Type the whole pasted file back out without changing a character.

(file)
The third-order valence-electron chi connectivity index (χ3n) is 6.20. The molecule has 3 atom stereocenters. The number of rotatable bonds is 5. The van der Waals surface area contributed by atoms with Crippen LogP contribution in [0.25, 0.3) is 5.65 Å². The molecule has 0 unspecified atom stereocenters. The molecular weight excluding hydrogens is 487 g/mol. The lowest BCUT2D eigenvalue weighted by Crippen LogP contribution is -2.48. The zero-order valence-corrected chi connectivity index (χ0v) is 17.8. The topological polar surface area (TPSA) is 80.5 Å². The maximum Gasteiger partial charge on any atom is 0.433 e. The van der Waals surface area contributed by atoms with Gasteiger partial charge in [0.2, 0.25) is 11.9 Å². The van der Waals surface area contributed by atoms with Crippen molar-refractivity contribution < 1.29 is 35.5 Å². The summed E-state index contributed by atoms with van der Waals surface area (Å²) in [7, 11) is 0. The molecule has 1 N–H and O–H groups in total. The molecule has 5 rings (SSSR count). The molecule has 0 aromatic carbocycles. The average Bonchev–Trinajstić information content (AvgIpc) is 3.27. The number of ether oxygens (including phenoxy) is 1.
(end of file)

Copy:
The third-order valence-electron chi connectivity index (χ3n) is 6.20. The molecule has 3 atom stereocenters. The number of rotatable bonds is 5. The van der Waals surface area contributed by atoms with Crippen LogP contribution in [0.25, 0.3) is 5.65 Å². The molecule has 0 unspecified atom stereocenters. The molecular weight excluding hydrogens is 487 g/mol. The lowest BCUT2D eigenvalue weighted by Crippen LogP contribution is -2.48. The zero-order valence-corrected chi connectivity index (χ0v) is 17.8. The topological polar surface area (TPSA) is 80.5 Å². The maximum Gasteiger partial charge on any atom is 0.433 e. The van der Waals surface area contributed by atoms with Gasteiger partial charge in [0.2, 0.25) is 11.9 Å². The van der Waals surface area contributed by atoms with Crippen molar-refractivity contribution < 1.29 is 35.5 Å². The summed E-state index contributed by atoms with van der Waals surface area (Å²) in [7, 11) is 0. The molecule has 1 N–H and O–H groups in total. The molecule has 5 rings (SSSR count). The molecule has 0 aromatic carbocycles. The average Bonchev–Trinajstić information content (AvgIpc) is 3.27. The number of ether oxygens (including phenoxy) is 1.